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William Murchison
William Murchison
30 Sep 2014
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Does Obama Know What He's Doing?

Comment

There had better be something to this "divinely anointed'' business, because if there isn't, Barack Obama is setting himself up for the biggest political spill in recorded history — all the ways down the slopes of Olympus to whatever gunk lies below.

Which is to say, nobody, probably, can be as good as Obama's adoring followers, whether in Portland or Berlin, seem to believe. Disillusionment is ugly to see in action: The higher the expectations, the angrier the eventual response to reality.

What gives these musings their relevance isn't just the unfortunate track record of idols who weary the crowd. It's the nagging sense that Obama doesn't really know what he is doing — apart, that is, from speaking with super-smooth facility during a super-rough passage in his country's recent history.

Now and then, as we know, man meets moment with dramatic consequences. Think Winston Churchill and the spring of 1940, when Britain lay open to Nazi invasion. Obama's match to the current American moment isn't equally obvious.

Churchill brought to the prime ministership a lifetime of public experience. Obama brings an incomplete term in the U.S. Senate, marked by, as much as anything else, a pronounced lust for higher office. We just can't know the full measure of his gifts. No one has watched him long enough. No one has had the chance to see if he's the man. Look a bit closer, though. The intellectual structure on which Obama purposes to drape his salvational schemes is more than just a little rickety. It creaks; it groans.

We have seen something of the kind during the past week in the candidate's back-and-forth over the military surge in Iraq. Obama finds Iraq a safer place than before the surge. He could start next year, as president, pulling American troops out. So was he wrong in opposing the surge as a senator and presidential candidate? No! No! He was right!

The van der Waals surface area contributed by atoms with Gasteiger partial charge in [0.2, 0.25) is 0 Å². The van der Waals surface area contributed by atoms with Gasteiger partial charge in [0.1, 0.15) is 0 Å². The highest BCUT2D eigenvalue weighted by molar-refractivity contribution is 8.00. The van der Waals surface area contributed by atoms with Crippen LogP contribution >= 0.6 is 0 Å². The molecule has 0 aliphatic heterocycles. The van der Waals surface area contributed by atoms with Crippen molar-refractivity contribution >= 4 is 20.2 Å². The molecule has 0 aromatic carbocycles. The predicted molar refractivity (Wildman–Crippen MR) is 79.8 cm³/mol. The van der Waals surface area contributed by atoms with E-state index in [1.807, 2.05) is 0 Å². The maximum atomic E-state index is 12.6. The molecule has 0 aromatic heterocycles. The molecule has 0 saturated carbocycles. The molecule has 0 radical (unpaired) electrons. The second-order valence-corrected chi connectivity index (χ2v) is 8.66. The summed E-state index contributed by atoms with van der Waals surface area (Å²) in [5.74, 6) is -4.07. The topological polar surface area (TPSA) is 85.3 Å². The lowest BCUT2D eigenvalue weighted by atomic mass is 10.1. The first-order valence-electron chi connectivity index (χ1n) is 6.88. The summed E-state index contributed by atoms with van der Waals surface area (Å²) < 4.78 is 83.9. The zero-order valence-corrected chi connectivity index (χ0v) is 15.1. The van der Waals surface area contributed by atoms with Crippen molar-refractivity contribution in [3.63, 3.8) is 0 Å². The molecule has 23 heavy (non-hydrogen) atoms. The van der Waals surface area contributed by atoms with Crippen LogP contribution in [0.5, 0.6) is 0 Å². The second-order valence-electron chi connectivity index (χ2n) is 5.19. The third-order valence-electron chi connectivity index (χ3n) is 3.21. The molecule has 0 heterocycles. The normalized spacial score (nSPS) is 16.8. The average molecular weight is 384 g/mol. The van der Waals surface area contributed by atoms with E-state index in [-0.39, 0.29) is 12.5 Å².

Howzat? The military operation that created the conditions that favor his proposal was (SET ITALS) wrong (END ITALS)? We shouldn't have done it? But if the senator from Illinois had prevailed, and somehow had blocked the surge, then the conditions he cites as favoring U.S.

pullout wouldn't exist, and he'd have to find another argument for what he wants to do. Isn't that a fair reading?

And so the way we explain Obama's positions on Iraq is ... I'll be a three-eyed Lithuanian bootlegger if I know how to explain it. The Obama positions don't fit together. They fight and carry on like a couple in divorce court trying to divide the family antiques. The Democratic nominee presumptive wants to have his cake and eat it — not precisely a rare desire but one that, alas, rarely gets gratified.

Economic discourse, on Obama's part, hasn't led yet to such obvious contradictions, but it probably will once the candidate starts talking about paying for universal health insurance by raising taxes on rich people who will, wonder of wonders, find other things to do with their time besides exposing themselves to higher federal taxes. Obamanomics presupposes a seemingly infinite supply of tax revenues to spend — and the willingness of revenue-producers to share with the government larger and larger portions of their rewards.

Does Obama know, in fact, what he's doing? Well, yes, to a point. He knows he's running for president. What he doesn't seem to understand is that if he gets elected on the basis of such gorgeous promises as he has made, he must start quickly to deliver. If delivery has so far entered his mind, let's just say it isn't obvious from watching him bounce on tiptoe atop Olympus, where the media and the blogs and the anti-Bushies seem to have dropped him from a helicopter.

Good luck, Barack, old boy. There's a bigger, warmer wish, even so, that needs extending as the Obama machine rolls on. Good luck, American voters, in sorting out the meanings of this crazy election.

William Murchison is a senior fellow of the Texas Public Policy Foundation. To find out more about William Murchison and read features by other Creators Syndicate writers and cartoonists, visit the Creators Syndicate website at www.creators.com.

COPYRIGHT 2008 CREATORS SYNDICATE, INC.



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